At the Justice Collaboratory, we’ve undertaken a variety of projects involving the study of procedural justice in both legal and community settings. Examples of our legitimacy and procedural justice work include:
On October 23, 2020, the Justice Collaboratory at Yale Law School and the Policing Project at New York University School of Law hosted a virtual convening on reimagining public safety in the United States. Our goal was to bring together a broad, crosscutting, and inclusive group of advocates, community leaders, policymakers, practitioners, and researchers to discuss what a reimagined system should look like and how best to achieve it.
Our conversation, summarized in this report, was geared toward identifying both solutions and processes for implementing change and, importantly, identifying hurdles and ways to overcome them. In January 2021, we convened a group of thought leaders from policing agencies, unions, academia, and government to solicit their perspectives on the same set of issues—a summary report is forthcoming. Ultimately, we hope to identify areas of common ground and produce a working document intended for practitioners, community members, and government officials to provide resources in navigating their ongoing efforts to reimagine and transform public safety.
The group identified three foundational shifts that must occur to achieve a new vision of public safety: ending systemic racism; decoupling public safety from policing; and centering community voices.
For virtually all participants, reimagining public safety requires building an environment in which people can live and thrive, and where resources are available to not just reduce violence and crime but also to protect and support physical, mental, social, and economic wellbeing.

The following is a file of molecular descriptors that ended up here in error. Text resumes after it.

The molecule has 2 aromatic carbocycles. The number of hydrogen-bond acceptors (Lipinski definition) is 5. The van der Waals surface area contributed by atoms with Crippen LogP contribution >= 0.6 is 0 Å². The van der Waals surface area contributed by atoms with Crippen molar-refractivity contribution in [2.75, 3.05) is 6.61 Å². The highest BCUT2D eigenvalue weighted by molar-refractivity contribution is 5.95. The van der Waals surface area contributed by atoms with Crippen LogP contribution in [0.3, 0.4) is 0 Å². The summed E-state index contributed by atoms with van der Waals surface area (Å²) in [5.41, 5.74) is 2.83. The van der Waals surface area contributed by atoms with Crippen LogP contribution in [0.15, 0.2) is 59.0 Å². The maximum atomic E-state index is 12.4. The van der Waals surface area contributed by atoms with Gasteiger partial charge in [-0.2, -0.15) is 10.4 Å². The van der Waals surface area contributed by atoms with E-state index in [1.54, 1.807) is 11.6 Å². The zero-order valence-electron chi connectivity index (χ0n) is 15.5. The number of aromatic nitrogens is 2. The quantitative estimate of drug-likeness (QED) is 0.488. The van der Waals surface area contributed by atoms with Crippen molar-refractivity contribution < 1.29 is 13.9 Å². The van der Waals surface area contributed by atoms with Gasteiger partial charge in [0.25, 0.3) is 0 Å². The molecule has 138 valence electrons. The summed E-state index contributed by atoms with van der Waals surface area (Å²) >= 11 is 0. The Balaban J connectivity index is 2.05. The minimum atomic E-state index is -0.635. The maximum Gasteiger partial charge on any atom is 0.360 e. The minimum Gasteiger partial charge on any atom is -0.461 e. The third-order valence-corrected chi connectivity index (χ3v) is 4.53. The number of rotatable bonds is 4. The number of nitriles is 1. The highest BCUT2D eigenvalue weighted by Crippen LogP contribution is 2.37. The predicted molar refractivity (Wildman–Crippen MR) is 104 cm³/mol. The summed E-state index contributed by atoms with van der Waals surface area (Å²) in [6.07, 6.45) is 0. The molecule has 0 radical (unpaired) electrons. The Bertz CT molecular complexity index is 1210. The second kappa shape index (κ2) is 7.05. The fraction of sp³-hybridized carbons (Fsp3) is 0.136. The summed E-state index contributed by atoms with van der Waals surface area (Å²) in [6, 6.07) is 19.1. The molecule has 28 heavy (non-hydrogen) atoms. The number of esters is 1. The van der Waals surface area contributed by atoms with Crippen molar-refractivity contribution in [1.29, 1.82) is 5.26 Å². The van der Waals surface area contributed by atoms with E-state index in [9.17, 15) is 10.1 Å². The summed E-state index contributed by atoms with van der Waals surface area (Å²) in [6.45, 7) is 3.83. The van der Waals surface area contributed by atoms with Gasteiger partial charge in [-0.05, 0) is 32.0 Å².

There is no single solution that will work for every jurisdiction, but there are many commonalities that can inform learning paths and continuous reform efforts.
Protection of human rights, people’s safety and security, privacy, and freedom of expression on the Internet cannot happen through purely technical solutions. Tech platforms need a governance mechanism to govern the behavior of their users and allow their users to govern themselves.
This report focuses on Telegram, a messaging app that facilitates the development of various new kinds of discourses in online spaces. Telegram presents itself as an app that wants to protect people from censorship and provide them a safe and secure online environment. However, as this report details, technology solutions and “the rule of thumb” help neither Telegram nor its communities.
The report discusses the shortcoming of Telegram’s processes and applies procedural justice and collective efficacy to provide concrete governance recommendations that Telegram and similar tech platforms can use to protect their users and allow for users to govern and protect themselves.
Recent events since the death of George Floyd have brought forth longstanding concerns about the nature of policing in the United States and how it undermines racial equity. As an institution, policing needs significant reconsideration. It is time to rethink the structure and governance of policing. It is also time to engage in a deeper conversation about the meaning of public safety.
Our experiment for the New York City Mayor’s Office of Criminal Justice examined perceptions of procedural justice with both NYC community members and its criminal justice workers. Few studies had previously attempted to measure procedural justice on a community level, and had tended to focus on one criminal justice agency at a time. The Justice Collaboratory’s study fulfilled the goal of putting into practice “principles of fairness and procedural justice” by looking into New Yorker’s engagement with the city government.
The Principles of Just Policing report offers a new set of practical guidelines aimed at incorporating procedural justice into policing practices. Written for an audience of policy-makers and policing executives, these guidelines are meant to aide departments in adapting and developing policies that will strengthen legitimacy and trust in interactions with the communities they serve.
In concert with Facebook, Justice Collaboratory faculty co-directors Tracey Meares and Tom Tyler lead a team of seven independent experts to assess the metrics included in the first two versions of its Community Standards Enforcement Report. This Data Transparency Advisory Group (DTAG) created a final report summarizing its findings.